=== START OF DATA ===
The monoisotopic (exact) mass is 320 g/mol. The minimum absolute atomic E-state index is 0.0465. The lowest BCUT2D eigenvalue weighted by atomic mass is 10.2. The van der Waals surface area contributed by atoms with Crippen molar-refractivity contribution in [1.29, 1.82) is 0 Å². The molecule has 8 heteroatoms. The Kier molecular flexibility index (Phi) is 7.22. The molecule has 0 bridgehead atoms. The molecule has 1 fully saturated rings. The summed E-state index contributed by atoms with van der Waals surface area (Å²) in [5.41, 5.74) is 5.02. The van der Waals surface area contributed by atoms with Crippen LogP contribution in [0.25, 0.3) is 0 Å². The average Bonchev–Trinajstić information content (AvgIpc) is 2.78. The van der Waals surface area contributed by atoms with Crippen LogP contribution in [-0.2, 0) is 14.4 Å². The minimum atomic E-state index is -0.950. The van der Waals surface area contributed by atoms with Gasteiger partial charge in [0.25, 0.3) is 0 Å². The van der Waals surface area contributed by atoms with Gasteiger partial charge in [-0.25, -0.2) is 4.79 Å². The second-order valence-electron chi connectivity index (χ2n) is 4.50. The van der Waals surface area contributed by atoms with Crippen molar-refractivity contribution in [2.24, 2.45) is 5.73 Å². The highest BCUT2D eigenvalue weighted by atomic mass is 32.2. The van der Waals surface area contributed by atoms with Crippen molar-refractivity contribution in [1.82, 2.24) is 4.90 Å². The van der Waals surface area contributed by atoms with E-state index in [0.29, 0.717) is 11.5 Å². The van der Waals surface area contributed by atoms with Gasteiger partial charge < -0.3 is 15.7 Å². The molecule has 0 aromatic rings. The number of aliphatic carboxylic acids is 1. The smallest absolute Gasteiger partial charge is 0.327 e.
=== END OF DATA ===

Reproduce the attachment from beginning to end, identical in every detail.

The monoisotopic (exact) mass is 320 g/mol. The minimum absolute atomic E-state index is 0.0465. The lowest BCUT2D eigenvalue weighted by atomic mass is 10.2. The van der Waals surface area contributed by atoms with Crippen molar-refractivity contribution in [1.29, 1.82) is 0 Å². The molecule has 8 heteroatoms. The Kier molecular flexibility index (Phi) is 7.22. The molecule has 0 bridgehead atoms. The molecule has 1 fully saturated rings. The summed E-state index contributed by atoms with van der Waals surface area (Å²) in [5.41, 5.74) is 5.02. The van der Waals surface area contributed by atoms with Crippen LogP contribution in [0.25, 0.3) is 0 Å². The average Bonchev–Trinajstić information content (AvgIpc) is 2.78. The van der Waals surface area contributed by atoms with Crippen LogP contribution in [-0.2, 0) is 14.4 Å². The minimum atomic E-state index is -0.950. The van der Waals surface area contributed by atoms with Gasteiger partial charge in [0.25, 0.3) is 0 Å². The van der Waals surface area contributed by atoms with Gasteiger partial charge in [-0.25, -0.2) is 4.79 Å². The second-order valence-electron chi connectivity index (χ2n) is 4.50. The van der Waals surface area contributed by atoms with Crippen molar-refractivity contribution in [2.24, 2.45) is 5.73 Å². The highest BCUT2D eigenvalue weighted by atomic mass is 32.2. The van der Waals surface area contributed by atoms with Crippen molar-refractivity contribution in [1.82, 2.24) is 4.90 Å². The van der Waals surface area contributed by atoms with E-state index in [0.29, 0.717) is 11.5 Å². The van der Waals surface area contributed by atoms with Gasteiger partial charge < -0.3 is 15.7 Å². The molecule has 0 aromatic rings. The number of aliphatic carboxylic acids is 1. The smallest absolute Gasteiger partial charge is 0.327 e.